Friday, 8 June 2012

Writers Who Take Entrenched Positions

Over the last couple of days I've been a casual bystander for a few online squabbles and scraps ranging from Mac v PC, self-publishing v traditional publishing, the definition of 'legacy' and so on.  On Twitter I've also quietly unfollowed a few people with trenchant political opinions which they show no shyness in sharing, or those who are constantly plugging their books despite the fairly well known advice that it's counter productive.

But part of me is fascinated by those who a) have such strong opinions and b) seem to show a complete lack of awareness that others might not share them.  I have opinions, but rarely feel the need to share them with other people.

To me, that's part of being a writer.  I spend so long thinking about people's point of view in fiction, trying to get inside their heads, that seeing things from all angles gets to be a habit.  Character X may behave badly, but if I don't understand why, if I'm not at least aware of the reasons behind the behaviour I won't be able to write X with any conviction.  And when X is speaking of their opinions I have to believe them regardless of what they are or the dialogue won't ring true.

I've trained myself to think from other people's point of view, and that has passed into my life.  If some one real does something or says something I disagree with, I immediately think about why they think that and try to see it from their point of view. It tends to take the heat out of things.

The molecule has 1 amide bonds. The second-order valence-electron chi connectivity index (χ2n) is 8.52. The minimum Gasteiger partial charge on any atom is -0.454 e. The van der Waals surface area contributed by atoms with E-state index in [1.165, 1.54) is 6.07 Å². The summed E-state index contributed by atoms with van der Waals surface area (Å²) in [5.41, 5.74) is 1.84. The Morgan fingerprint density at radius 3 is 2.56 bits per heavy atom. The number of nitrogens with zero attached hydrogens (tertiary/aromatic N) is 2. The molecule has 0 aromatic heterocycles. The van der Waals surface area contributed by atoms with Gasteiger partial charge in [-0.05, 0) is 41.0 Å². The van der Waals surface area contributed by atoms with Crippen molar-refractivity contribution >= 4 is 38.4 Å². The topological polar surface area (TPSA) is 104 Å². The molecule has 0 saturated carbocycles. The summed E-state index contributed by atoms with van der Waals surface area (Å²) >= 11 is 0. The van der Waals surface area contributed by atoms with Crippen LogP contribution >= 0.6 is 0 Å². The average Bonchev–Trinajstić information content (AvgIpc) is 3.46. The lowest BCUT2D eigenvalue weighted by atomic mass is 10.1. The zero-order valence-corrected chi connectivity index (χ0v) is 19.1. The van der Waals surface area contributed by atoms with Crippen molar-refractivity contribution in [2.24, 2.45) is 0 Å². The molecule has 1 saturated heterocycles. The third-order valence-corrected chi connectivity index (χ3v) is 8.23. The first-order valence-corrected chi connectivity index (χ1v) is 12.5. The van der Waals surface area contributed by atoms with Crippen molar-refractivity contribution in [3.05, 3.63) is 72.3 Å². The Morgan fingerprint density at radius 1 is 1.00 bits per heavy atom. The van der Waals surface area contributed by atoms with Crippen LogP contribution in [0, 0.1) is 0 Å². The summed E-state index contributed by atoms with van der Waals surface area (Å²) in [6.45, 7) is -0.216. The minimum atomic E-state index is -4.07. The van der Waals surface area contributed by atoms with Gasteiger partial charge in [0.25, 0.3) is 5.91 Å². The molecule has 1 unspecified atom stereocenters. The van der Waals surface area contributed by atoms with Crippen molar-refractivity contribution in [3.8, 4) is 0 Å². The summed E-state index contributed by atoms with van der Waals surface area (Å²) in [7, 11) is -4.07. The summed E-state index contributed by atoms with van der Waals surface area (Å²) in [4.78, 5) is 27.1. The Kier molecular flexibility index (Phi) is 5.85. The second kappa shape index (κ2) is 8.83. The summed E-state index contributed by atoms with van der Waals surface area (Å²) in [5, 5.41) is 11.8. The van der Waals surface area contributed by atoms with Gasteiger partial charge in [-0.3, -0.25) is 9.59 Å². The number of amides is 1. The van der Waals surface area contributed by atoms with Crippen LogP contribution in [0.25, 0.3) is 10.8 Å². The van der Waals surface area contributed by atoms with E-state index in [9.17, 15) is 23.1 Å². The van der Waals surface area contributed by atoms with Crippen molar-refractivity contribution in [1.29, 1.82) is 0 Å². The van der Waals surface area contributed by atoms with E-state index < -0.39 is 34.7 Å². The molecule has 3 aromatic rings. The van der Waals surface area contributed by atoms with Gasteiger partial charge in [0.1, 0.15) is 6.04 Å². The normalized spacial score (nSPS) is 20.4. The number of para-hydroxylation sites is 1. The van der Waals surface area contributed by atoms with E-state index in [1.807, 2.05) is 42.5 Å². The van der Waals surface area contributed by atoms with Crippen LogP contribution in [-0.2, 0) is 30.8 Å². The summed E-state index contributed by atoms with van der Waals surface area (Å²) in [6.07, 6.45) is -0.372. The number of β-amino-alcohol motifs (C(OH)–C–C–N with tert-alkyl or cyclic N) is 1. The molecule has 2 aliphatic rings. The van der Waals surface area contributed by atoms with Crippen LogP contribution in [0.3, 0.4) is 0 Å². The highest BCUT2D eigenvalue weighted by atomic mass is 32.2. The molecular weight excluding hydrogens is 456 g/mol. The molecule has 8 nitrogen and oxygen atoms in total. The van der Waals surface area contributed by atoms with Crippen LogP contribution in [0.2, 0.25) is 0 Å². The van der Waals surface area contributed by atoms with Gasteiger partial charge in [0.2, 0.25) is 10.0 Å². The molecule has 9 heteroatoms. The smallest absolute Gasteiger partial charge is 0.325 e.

So when I see writers banging on and on about this or that, I wonder what their writing is like.  It makes me feel that it will be populated by one dimensional characters who all sound the same.  Anyway, that's my opinion and I'm sticking to it...

5 comments:

Shauna said...

I totally agree. I'm often amazed at a person's total lack of awareness that there might even be a different point of view.
I think some people are so tightly zipped into their own skin they find it impossible to recognise there might be a different way to look at something.

I hadn't followed that thought through to what their writing might be like, but an interesting idea.

Writer Pat Newcombe said...

You make a good point about people who shove their views down others' throats. Live and let live, I say, and we should all be able to respect each others differing points of view. ( at least in an ideal world!) I tnink we can mostly see others' points of view - it's just that when we feel strongly we become passionate and lose our perspective.

penny simpson said...

Great post Sarah. I think the only thing I am trenchant about is my hatred of Twitter(!) and Gordon Brown. I digress - as a writer for my half the fun is writing a character with firm opinions and then having to explore the views of the character with the opposing view. I started a novel once which took the story on from three different people's perspectives and I found it one of the most enjoyable things I've ever written, and quite easy. That's because using differing points of view negates the use for back story or much exposition.

Paul Sampson said...

Going to have to be boring and join in with a me too. Although I believe Ms Simpson maybe ought to try seeing the world from Gordon Brown's point of view before sharing like that. Tee hee.

penny simpson said...

Hi Paul - it's Penny.

Never thought that a brooding lump of granite porridge sulking in a lair would make much of a plot, but...!